Types of Social Withdrawal - Deepstash

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Types of Social Withdrawal

Types of Social Withdrawal

Social withdrawal is categorized into three types:

  1. Shyness caused by fear or anxiety
  2. Avoidance, caused by a dislike of socializing
  3. Unsociability, caused by a preference for being alone.

Being a Loner can be good

Being a Loner can be good

  • Emerging research suggests there are upsides to being reclusive, all by ourselves, minding our own business – for both our work lives and our emotional well-being.
  • Prolonged solitude or extreme social isolation is proven to be harmful, but a good amount of alone time has its advantages.

Inward Focus

Inward Focus

  • Since ancient times, people know the connection between isolation and mental focus. Cultures with traditions of old religions believe that solitude is important for enlightenment.
  • A loner's brain goes in a state of active mental rest, due to the stillness of being alone. When we are with people, the brain can’t help but pay attention. That can be termed as a distraction.
  • Daydreaming in the absence of such distractions activates the brain’s default-mode network. This network helps to consolidate memory and understand others’ emotions. Letting a mind wander helps with focus in the long term and strengthens your sense of both yourself and others.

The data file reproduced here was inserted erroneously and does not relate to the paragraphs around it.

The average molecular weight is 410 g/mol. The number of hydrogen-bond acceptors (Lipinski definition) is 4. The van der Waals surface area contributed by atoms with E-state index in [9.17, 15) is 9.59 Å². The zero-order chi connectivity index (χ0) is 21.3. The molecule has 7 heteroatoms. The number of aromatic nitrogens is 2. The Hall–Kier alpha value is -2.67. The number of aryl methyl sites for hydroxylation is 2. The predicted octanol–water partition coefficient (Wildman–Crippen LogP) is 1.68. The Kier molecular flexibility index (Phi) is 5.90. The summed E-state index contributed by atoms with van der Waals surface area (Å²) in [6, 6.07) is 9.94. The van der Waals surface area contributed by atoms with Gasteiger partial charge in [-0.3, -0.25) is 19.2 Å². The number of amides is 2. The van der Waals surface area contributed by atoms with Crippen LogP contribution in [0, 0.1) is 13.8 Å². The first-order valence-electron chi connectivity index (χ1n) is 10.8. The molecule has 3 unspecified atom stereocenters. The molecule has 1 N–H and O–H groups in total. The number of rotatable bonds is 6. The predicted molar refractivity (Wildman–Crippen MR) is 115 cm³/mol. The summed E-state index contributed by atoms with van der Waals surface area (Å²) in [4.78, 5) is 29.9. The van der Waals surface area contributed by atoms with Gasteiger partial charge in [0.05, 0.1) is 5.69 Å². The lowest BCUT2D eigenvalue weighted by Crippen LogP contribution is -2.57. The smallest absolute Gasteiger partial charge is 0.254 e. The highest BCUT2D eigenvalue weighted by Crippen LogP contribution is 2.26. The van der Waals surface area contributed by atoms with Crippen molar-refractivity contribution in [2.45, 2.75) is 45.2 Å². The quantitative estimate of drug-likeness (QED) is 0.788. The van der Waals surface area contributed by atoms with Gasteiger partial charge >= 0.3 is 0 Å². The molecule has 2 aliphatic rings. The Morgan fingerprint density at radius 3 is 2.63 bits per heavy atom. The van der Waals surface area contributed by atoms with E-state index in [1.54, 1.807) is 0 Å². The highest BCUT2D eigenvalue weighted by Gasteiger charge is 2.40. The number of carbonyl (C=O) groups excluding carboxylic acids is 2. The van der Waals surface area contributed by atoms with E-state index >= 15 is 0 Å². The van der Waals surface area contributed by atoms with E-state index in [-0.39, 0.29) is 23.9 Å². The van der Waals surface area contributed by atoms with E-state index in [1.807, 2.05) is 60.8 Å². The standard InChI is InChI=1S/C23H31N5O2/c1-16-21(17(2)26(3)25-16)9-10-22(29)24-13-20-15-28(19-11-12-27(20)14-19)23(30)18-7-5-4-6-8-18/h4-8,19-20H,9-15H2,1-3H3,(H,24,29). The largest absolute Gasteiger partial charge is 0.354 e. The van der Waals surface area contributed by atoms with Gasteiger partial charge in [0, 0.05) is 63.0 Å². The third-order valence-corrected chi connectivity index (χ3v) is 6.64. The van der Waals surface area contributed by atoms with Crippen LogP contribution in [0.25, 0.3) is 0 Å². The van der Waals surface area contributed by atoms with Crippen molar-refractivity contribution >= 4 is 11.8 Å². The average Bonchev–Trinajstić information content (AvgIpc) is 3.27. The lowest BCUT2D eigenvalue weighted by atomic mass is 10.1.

• Periods of solitude actually help when it comes time to socialize, with the occasional absence of focus helping concentration in the long run.

The Loner: Useful Solitude

The Loner: Useful Solitude

There is a difference between useful solitude and extreme isolation. If someone stops caring about people and cuts off all contact, this could point to pathological neglect of social relations, becoming dysfunctional - this is dangerous.

Being a creative loner while having interactions, is about striking the right balance, and any form of extreme behaviour is unhealthy.

Loner: The Conclusion

Loner: The Conclusion

  • It’s hard to be introspective, self-aware, and fully relaxed unless you have occasional solitude. 
  • Introverts tend to have fewer but stronger friendships – which has been linked to greater happiness.

Improved creativity

Improved creativity

  • Being a loner boosts the creative space.
  • Creativity has two key elements: originality and usefulness. 
  • Personality traits commonly associated with creativity are openness (or receptiveness), self-efficacy (confidence), and autonomy (independence).

“There’s a real danger with people who are never alone.”

GREGORY FEIST

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